(b)        be of good construction, sound material and adequate strength;

(c         be maintained in an efficient state, in efficient working order and in good repair;

(d)        not give rise to any increased risk to health or safety;

(e)        not be easily bypassed or disabled;

(f)         be situated at sufficient distance from the danger zone;

(g)        not unduly restrict the view of the operating cycle of the machinery, where such a view is necessary;

(h)        be so constructed or adapted that they allow operations necessary to fit or replace parts and for maintenance work, restricting access so that it is allowed only to the area where the work is to be carried out and, if possible, without having to dismantle the guard or protection device.”


Claimants, in particular, must establish that the defendant failed to meet the standards set out in the Regulations.  This is best done by looking both at the Regulations, the Code of Practice and Health and Safety Executive guidance.


 There are some interesting cases. Prior to the Work Equipment Regulations coming into force strict liability in relation to the fencing of machinery was imposed by s.14(1) of the Factories Act 1961.

In Butt –v- Inner London Education Authority (1968) 66 LGR 379 a student at a technical college was injured by an unfenced printing machine.  The Factories Act imposed a strict duty to prevent contact.  Although the Factories Act was not applicable it was treated as analogous and set out the standard in negligence.   Liability was established even though it was shown that it was the normal practice in factories not to provide a guard.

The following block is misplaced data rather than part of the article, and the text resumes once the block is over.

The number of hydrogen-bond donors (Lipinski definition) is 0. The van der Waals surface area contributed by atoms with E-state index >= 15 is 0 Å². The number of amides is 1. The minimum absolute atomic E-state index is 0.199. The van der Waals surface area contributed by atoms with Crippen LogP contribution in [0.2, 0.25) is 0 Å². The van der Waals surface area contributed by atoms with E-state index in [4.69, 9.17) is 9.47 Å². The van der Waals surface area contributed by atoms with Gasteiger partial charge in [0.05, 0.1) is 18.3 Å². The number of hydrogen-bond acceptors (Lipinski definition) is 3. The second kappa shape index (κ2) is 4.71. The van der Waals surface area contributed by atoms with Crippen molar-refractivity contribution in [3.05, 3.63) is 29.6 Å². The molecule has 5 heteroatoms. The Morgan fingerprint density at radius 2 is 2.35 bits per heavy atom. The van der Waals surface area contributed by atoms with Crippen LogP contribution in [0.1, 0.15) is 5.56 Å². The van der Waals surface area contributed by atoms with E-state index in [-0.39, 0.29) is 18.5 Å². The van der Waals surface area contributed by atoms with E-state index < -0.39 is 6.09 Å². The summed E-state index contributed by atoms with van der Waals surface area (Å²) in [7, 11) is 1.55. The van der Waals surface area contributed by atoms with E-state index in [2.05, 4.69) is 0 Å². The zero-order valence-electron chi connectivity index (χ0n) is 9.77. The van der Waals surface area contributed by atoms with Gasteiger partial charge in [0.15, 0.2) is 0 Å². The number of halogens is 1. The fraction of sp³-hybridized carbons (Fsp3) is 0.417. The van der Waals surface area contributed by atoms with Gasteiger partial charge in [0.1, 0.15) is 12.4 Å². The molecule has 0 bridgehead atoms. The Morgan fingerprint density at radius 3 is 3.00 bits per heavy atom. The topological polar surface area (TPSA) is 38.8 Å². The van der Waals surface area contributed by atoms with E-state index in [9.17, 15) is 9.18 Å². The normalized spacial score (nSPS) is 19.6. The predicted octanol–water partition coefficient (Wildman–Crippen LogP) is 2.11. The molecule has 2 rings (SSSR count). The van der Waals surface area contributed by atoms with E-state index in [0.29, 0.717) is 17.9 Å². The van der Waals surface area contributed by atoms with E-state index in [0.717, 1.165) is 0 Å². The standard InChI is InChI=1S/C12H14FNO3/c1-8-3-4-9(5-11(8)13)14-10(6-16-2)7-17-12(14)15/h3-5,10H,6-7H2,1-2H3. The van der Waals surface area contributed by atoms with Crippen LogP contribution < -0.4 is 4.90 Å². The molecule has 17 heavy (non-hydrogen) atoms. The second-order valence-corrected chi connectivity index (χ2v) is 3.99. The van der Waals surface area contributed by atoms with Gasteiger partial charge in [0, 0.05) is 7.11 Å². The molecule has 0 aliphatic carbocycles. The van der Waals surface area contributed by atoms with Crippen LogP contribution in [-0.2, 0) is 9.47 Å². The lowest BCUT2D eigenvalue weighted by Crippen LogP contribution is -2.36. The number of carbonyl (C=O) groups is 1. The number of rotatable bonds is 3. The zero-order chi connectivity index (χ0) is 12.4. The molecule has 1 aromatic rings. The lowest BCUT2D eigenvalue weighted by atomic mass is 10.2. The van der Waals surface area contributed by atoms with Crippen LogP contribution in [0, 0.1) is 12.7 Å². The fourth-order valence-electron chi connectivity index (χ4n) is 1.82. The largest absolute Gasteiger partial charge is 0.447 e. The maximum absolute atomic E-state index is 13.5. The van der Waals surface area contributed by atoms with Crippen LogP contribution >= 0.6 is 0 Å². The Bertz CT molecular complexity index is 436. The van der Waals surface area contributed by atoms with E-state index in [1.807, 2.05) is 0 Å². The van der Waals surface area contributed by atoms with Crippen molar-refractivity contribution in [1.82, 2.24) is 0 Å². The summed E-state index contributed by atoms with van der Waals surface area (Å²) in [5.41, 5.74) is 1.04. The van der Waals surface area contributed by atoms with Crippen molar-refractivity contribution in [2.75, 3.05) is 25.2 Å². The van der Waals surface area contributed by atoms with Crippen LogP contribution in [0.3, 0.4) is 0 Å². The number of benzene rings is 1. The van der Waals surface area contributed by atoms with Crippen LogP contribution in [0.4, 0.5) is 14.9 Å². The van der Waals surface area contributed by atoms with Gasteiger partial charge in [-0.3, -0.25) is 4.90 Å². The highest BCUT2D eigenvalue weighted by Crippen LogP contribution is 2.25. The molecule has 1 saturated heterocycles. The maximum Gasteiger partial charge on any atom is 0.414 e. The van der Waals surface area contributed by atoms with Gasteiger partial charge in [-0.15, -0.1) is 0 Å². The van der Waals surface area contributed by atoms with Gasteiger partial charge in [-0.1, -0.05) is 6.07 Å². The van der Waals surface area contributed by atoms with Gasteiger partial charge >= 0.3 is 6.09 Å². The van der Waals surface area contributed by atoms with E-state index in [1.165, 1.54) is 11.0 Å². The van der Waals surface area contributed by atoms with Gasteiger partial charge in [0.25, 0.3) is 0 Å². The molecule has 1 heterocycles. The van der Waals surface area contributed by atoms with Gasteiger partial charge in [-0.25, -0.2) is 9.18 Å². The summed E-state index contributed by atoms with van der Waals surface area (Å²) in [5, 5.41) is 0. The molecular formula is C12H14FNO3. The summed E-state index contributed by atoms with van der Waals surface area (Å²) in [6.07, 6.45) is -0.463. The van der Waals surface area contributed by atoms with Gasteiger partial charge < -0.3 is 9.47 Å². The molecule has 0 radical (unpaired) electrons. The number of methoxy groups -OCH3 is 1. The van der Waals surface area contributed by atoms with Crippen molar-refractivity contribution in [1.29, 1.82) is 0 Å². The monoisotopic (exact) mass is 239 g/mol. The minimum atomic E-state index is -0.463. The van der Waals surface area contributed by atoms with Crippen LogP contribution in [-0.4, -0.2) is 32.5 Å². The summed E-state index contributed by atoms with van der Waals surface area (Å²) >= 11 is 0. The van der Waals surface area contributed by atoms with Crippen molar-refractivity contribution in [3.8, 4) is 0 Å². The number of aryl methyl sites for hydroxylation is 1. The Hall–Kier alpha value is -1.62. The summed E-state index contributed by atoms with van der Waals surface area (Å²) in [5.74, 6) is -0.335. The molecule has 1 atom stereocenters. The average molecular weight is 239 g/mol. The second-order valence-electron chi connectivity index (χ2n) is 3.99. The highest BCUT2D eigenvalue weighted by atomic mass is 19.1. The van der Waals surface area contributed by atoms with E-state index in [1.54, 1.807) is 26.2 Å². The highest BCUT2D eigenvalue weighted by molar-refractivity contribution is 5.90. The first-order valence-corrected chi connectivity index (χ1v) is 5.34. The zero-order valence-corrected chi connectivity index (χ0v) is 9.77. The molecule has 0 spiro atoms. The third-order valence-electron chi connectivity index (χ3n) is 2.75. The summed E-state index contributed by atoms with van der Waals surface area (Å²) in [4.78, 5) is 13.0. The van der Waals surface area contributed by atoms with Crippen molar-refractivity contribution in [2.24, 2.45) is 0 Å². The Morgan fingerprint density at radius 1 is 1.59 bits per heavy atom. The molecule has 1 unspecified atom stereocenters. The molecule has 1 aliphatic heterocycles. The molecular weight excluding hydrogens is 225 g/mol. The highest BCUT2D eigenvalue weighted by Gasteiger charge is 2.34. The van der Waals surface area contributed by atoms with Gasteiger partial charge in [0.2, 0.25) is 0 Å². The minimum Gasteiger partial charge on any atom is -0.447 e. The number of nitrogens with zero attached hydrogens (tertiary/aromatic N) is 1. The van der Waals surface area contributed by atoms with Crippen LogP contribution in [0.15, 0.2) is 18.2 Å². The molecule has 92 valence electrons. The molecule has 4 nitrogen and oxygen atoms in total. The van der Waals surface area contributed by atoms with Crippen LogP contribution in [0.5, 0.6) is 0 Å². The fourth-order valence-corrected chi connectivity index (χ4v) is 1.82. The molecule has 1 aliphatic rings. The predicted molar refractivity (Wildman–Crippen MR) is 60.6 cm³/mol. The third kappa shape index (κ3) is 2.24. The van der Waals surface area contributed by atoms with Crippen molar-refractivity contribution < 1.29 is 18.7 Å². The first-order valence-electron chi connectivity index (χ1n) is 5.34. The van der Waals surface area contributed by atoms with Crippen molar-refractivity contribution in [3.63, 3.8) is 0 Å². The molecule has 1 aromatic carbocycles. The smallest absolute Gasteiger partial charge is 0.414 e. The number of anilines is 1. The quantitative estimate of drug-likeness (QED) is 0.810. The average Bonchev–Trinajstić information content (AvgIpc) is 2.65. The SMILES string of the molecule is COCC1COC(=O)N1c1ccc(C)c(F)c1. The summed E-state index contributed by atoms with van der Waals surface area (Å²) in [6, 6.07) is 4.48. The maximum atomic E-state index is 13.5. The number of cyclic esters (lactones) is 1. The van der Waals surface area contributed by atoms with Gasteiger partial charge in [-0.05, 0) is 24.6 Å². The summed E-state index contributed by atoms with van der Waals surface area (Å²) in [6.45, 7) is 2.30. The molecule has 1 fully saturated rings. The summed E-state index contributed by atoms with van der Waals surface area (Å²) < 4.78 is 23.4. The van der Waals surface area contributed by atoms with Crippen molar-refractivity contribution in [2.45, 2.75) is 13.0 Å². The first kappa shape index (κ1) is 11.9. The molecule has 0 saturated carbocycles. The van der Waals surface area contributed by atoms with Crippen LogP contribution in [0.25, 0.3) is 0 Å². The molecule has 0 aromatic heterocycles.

In the Scottish case of Moffat –v- Atlas Hydraulic Loaders Ltd 1992 SLT 1123 OH, it was held that the common law duty was the same as the duty under s.14(1) of the Factories Act 1961. Lord Marnoch stated:-

“In the foregoing circumstances counsel for the defenders eventually conceded — in my opinion correctly — that there was no answer to the case pled by the pursuer under s. 14 (1) of the Factories Act 1961. Nor, in my opinion, is there any answer to the common law case insofar as it incorporates the proposition that it was the duty of the defenders to take reasonable care to “maintain” a safe system of work which did not involve the risk of the pursuer’s hand becoming jammed by the paddles, and to take reasonable care to “see that said machine, while in operation, was securely fenced”. These are non-delegable duties of care and, while there was some suggestion in the evidence, albeit inconclusive, that the pursuer was a chargehand, there was absolutely no suggestion that he was formally the representative of the defenders in the matter of safe working practices.”


There are many publications which set out the steps an employer should take to prevent injury by machinery.





Leave a Reply

Fill in your details below or click an icon to log in:

WordPress.com Logo

You are commenting using your WordPress.com account. Log Out /  Change )

Facebook photo

You are commenting using your Facebook account. Log Out /  Change )

Connecting to %s

%d bloggers like this: